By Friday, there were whispers, and then it was she who was being followed: followed by glances and hushed tones, fingers that pointed after her even when she was looking. Boys laughed—a cruel, obnoxious sound—and girls avoided meeting her gaze. It was as if she had contracted something contagious that everyone was terrified to catch.
Everyone was afraid of her, and they had forgotten that she had once frightened them for an entirely different reason.
To escape, Millicent once more turned to following. She had believed herself to be lucky, for Pansy had taken that morning to wander throughout the dungeons alone. And though this solitude was peculiar, Millicent did not question it; indeed, she relished it, a finally-guiltless pleasure.
With quiet, shallow breaths she watched as Pansy absently ran her fingers through her short hair and paused to examine something Millicent could not quite discern. Sadly, she had never possessed a particularly active imagination, and so she could not pretend that it was her own hair which Pansy touched.
To Millicent, Pansy was beautiful: a perfect Pureblood, a perfect Slytherin—the perfect girl. And Slytherins, after all, desired only perfection, only the best the world had to offer. Millicent had always admired her, especially when Pansy put the Gryffindors in their place—Gryffindors like Granger, whom most everyone, for some reason or another, seemed to adore, and whom Millicent despised for that precise reason. And though Pansy rarely spoke to her directly, Millicent considered her to be as close to a friend as Millicent could ever really hope to have—a friend that was not forced upon her, one who could have hated her but did not.
What could it truly hurt, then, to fancy her?
But because Millicent had never loved nor fancied, and had never been as such in return, she did not know that one’s own justification was never enough.
After some time, she suddenly felt a cold hand grip her shoulder, thin fingers squeezing her bone.
“You,” said a voice.
Millicent turned, almost startled, to find Malfoy standing behind her. She dwarfed him, for he was small and lithe—a Seeker—and she was hulking and awkward; yet the look of revulsion and mocking upon his face, the sneer which curled at his lips, and the poison in his voice seemed to set their roles in reverse. For once, she was glad that she had never shown much expression.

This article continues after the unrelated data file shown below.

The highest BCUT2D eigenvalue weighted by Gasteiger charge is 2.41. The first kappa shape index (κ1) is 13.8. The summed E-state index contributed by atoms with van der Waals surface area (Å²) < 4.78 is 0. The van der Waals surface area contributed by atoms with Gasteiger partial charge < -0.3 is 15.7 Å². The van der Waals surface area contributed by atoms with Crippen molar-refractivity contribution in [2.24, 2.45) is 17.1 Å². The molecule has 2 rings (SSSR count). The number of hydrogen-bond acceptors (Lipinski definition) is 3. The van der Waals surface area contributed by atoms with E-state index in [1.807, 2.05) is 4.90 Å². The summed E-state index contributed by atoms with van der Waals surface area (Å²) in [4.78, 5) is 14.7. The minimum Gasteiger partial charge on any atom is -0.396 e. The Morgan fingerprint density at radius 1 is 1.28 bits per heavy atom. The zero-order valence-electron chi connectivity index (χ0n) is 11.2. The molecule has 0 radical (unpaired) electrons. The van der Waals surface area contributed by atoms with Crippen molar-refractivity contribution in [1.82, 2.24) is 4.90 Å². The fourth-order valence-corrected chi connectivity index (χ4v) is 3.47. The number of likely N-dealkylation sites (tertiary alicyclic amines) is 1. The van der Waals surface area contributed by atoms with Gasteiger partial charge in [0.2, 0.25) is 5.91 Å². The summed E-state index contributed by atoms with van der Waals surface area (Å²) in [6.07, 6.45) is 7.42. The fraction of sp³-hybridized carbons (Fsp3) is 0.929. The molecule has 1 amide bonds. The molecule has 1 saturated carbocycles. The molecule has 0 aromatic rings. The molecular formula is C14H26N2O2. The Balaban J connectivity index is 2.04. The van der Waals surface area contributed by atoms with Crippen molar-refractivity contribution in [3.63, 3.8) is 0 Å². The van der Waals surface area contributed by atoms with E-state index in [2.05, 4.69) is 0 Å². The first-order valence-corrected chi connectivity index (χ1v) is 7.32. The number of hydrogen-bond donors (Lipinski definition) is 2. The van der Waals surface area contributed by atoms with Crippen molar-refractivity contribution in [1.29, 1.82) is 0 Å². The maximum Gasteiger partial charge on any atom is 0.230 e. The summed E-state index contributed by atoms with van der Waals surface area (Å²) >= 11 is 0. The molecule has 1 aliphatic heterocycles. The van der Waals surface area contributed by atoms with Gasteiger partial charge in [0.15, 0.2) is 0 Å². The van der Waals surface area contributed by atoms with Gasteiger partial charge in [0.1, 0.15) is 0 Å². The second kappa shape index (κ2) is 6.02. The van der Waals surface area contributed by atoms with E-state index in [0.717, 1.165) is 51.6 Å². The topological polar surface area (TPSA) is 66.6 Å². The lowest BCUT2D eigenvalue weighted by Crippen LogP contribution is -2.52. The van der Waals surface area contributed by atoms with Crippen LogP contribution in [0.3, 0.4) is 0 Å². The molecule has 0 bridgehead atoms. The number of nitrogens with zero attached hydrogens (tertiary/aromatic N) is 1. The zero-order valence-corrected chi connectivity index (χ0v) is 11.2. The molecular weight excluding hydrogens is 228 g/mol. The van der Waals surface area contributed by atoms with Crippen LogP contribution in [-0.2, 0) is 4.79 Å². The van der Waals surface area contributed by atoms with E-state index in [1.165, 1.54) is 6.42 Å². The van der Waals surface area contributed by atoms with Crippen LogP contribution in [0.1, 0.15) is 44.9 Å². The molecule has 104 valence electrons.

“You’ve been following her all week, haven’t you, Bulstrode?” he accused.
Millicent did not speak; as a rule, Slytherins did not admit to guilt.
“What, didn’t you think anyone would notice?” Malfoy laughed. “It’s not as if you’re difficult to spot, you know. Or haven’t you figured that out yet?”
She only looked at him, shrinking into a person, a thing, that was impossibly small.
“God, you’re stupid. She’s never going to care about you, can’t you see that? Not that anyone ever would, since you look like such a troll.”
Smaller and smaller…
Malfoy shoved at her shoulder roughly. “So just stay the hell away from her. She doesn’t need filthy perverts like you bothering her.”
Instinct, for Millicent, had always been stronger than rational thoughts and feelings. And so when Draco began to saunter past her, toward Pansy, her fist flew at him of its own volition, clipping the side of his head. He crumpled to the ground, hair mussed and mouth rounded wide. Millicent stood over him, blinking, as if she could not quite process what she had done.
When Pansy’s scream came, Millicent’s balled hands shook.
“What did you do?” Pansy shrieked.
Millicent looked slowly, sluggishly, from Malfoy’s unconscious form to Pansy’s eyes. After finding sheer horror in the latter, she stumbled over her own feet, thundering blindly away.
When Millicent was young, a child who still believed in innocence, her mother had told her that she was beautiful, and Millicent had believed her. Perhaps she had been right at the time, for dark hair, dark eyes, and a sturdy face softened by a smile could easily be seen as traits of beauty. But Millicent knew that now—with coarse hair, small eyes, and a sullen, static expression—she was ugly.
This made Saturday the worst day. Saturday was the day that Millicent locked the door to her dormitory, holing herself inside and barring everyone else from entering. It was the day she curled her hands once more into fists and smashed every mirror that she could find, no matter how large or small, until the shards that were scattered upon the floor were edged with blood.